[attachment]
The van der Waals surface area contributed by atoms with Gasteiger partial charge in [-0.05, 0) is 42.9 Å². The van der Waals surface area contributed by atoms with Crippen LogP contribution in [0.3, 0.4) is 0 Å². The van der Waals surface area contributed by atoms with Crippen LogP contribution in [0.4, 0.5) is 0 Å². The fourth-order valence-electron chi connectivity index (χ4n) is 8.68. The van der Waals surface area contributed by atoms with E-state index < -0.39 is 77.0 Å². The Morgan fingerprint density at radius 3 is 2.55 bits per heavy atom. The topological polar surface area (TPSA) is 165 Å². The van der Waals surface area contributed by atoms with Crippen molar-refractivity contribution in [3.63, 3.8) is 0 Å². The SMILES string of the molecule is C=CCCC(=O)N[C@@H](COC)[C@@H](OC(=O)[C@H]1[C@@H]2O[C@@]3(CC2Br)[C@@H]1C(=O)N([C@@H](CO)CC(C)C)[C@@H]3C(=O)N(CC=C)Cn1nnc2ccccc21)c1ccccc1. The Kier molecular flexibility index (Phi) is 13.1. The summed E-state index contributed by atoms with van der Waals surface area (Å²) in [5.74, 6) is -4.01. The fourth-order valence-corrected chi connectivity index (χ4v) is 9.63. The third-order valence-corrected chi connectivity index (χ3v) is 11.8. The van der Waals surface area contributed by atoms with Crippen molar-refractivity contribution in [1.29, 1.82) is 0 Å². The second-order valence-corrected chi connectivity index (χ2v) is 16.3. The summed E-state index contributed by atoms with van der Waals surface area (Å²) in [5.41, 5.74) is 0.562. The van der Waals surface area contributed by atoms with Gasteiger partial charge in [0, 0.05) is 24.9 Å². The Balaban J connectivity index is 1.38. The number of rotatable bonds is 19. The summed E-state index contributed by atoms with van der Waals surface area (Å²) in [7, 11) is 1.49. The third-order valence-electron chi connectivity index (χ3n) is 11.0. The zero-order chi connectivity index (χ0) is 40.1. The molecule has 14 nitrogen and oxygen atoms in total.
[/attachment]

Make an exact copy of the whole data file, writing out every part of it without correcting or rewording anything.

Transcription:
The van der Waals surface area contributed by atoms with Gasteiger partial charge in [-0.05, 0) is 42.9 Å². The van der Waals surface area contributed by atoms with Crippen LogP contribution in [0.3, 0.4) is 0 Å². The van der Waals surface area contributed by atoms with Crippen LogP contribution in [0.4, 0.5) is 0 Å². The fourth-order valence-electron chi connectivity index (χ4n) is 8.68. The van der Waals surface area contributed by atoms with E-state index < -0.39 is 77.0 Å². The Morgan fingerprint density at radius 3 is 2.55 bits per heavy atom. The topological polar surface area (TPSA) is 165 Å². The van der Waals surface area contributed by atoms with Crippen molar-refractivity contribution in [3.63, 3.8) is 0 Å². The SMILES string of the molecule is C=CCCC(=O)N[C@@H](COC)[C@@H](OC(=O)[C@H]1[C@@H]2O[C@@]3(CC2Br)[C@@H]1C(=O)N([C@@H](CO)CC(C)C)[C@@H]3C(=O)N(CC=C)Cn1nnc2ccccc21)c1ccccc1. The Kier molecular flexibility index (Phi) is 13.1. The summed E-state index contributed by atoms with van der Waals surface area (Å²) in [5.74, 6) is -4.01. The fourth-order valence-corrected chi connectivity index (χ4v) is 9.63. The third-order valence-corrected chi connectivity index (χ3v) is 11.8. The van der Waals surface area contributed by atoms with Crippen molar-refractivity contribution in [1.29, 1.82) is 0 Å². The second-order valence-corrected chi connectivity index (χ2v) is 16.3. The summed E-state index contributed by atoms with van der Waals surface area (Å²) in [5.41, 5.74) is 0.562. The van der Waals surface area contributed by atoms with Gasteiger partial charge in [0, 0.05) is 24.9 Å². The Balaban J connectivity index is 1.38. The number of rotatable bonds is 19. The summed E-state index contributed by atoms with van der Waals surface area (Å²) in [7, 11) is 1.49. The third-order valence-electron chi connectivity index (χ3n) is 11.0. The zero-order chi connectivity index (χ0) is 40.1. The molecule has 14 nitrogen and oxygen atoms in total.